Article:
S&P 500 rises above record close as euro gains with Italy bonds

Italian Government

Italian Prime Minister Enrico Letta may finish installing a government today nine weeks after voters rejected the country’s budget-cutting course. Italy sold 6 billion euros ($7.9 billion) of five- and 10-year bonds at the lowest yield since 2010. Italy sold the 2018 notes at an average yield of 2.84%, and 3 billion euros of 2023 bonds to yield 3.94%.

“We’ve seen the impact of Italy on the bond yields and it’s having a relief effect on the euro too,” said Jane Foley, senior currency strategist at Rabobank International in London. “Given the huge amount of obstacles this government has got to get over I think that the relief that we are seeing has been amplified because the market is very short euros.”

The new Italian government pledges to dismantle parts of the budget-cutting project undertaken by ousted premier Mario Monti. German Finance Minister Wolfgang Schaeuble will travel to Spain today to unveil a plan aimed at spurring investment in Spanish companies.

$20 Trillion

At a time when politicians are squeezing budgets to cut borrowing, the bond market is clamoring for more debt, pushing yields on almost $20 trillion of government securities to less than 1%.

The average yield to maturity for the Bank of America Merrill Lynch Global Broad Market Sovereign Plus Index fell to a record low 1.34% last week from 3.28% five years ago. Even though the amount of bonds in the index has more than doubled to $23 trillion -- bigger than the gross domestic product of the U.S. and China combined -- countries from Germany to Rwanda sold debt in the past month at their lowest yields.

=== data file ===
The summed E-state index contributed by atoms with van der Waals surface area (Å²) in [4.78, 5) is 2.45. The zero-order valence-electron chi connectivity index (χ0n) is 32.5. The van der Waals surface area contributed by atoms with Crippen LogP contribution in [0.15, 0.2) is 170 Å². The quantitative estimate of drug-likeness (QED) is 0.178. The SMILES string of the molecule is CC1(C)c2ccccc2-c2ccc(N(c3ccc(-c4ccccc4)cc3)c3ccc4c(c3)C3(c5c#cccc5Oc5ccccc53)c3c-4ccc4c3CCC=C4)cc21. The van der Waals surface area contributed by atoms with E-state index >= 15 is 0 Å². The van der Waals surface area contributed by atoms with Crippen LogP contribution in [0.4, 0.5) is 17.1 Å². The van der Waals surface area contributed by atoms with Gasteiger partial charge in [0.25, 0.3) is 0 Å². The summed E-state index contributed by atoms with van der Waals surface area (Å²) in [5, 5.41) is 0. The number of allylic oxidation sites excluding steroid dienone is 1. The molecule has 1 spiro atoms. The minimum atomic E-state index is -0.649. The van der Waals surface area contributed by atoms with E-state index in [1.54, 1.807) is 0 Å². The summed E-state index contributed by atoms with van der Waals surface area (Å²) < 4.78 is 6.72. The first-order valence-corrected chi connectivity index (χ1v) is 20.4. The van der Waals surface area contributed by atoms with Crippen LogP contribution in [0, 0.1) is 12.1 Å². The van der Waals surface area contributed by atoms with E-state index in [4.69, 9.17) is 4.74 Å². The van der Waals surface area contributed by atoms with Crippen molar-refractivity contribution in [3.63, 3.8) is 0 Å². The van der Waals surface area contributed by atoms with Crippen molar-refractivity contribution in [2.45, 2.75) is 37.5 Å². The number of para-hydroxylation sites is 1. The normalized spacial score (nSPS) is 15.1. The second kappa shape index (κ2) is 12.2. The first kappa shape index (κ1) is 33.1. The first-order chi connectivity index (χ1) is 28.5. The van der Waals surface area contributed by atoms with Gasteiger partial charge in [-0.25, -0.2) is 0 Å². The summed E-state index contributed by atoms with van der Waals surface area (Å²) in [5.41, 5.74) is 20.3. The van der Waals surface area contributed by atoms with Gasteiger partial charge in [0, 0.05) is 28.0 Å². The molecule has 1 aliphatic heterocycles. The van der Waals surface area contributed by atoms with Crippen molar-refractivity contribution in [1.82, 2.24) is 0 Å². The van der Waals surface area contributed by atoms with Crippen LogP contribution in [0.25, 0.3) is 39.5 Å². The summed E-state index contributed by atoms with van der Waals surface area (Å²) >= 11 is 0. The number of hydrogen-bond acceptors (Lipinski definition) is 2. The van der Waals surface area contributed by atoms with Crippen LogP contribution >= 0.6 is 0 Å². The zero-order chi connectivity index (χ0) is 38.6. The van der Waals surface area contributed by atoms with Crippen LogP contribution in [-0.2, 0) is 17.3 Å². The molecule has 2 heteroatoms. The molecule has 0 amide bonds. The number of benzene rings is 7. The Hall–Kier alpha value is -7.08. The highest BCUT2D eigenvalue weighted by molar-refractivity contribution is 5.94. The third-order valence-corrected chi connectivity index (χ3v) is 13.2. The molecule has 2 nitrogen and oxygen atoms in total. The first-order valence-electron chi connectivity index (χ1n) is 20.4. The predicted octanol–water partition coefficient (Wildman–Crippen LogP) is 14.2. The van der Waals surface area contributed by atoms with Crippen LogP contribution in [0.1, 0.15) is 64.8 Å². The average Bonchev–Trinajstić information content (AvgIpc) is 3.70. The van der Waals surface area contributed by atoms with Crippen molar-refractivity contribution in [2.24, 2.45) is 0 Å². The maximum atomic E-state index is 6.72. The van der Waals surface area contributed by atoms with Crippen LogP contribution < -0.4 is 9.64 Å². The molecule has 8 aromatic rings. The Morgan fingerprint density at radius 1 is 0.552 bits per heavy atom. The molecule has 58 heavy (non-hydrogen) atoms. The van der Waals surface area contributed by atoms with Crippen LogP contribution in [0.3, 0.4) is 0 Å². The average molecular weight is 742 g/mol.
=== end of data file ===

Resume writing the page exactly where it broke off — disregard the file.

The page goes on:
The S&P GSCI Index rallied 1% as 16 of its 24 commodities advanced. Gold climbed 0.4% to $1,467.67 an ounce, paring its monthly decline to 8.2%. West Texas Intermediate crude added 1.2% to $94.12 a barrel.

The yen weakened against 14 of 16 major peers and traded little changed versus the U.S. dollar after climbing 0.7% earlier. The dollar weakened against all 16 major counterparts except the yen. New Zealand’s dollar strengthened against all but one of its 16 major peers, climbing 0.9% to 85.59 U.S. cents.

Most emerging-market stocks rose. The MSCI Emerging Markets Index added 0.4%, helped by the Sensex in India, which climbed 0.5%. The FTSE/JSE Africa All Share Index dropped 0.2%.

The Hang Seng China Enterprises Index in Hong Kong fell 0.5%, declining for the first time in four days, as slower growth in Chinese industrial companies’ profits added to signs the world’s No. 2 economy is losing steam.

Bloomberg News

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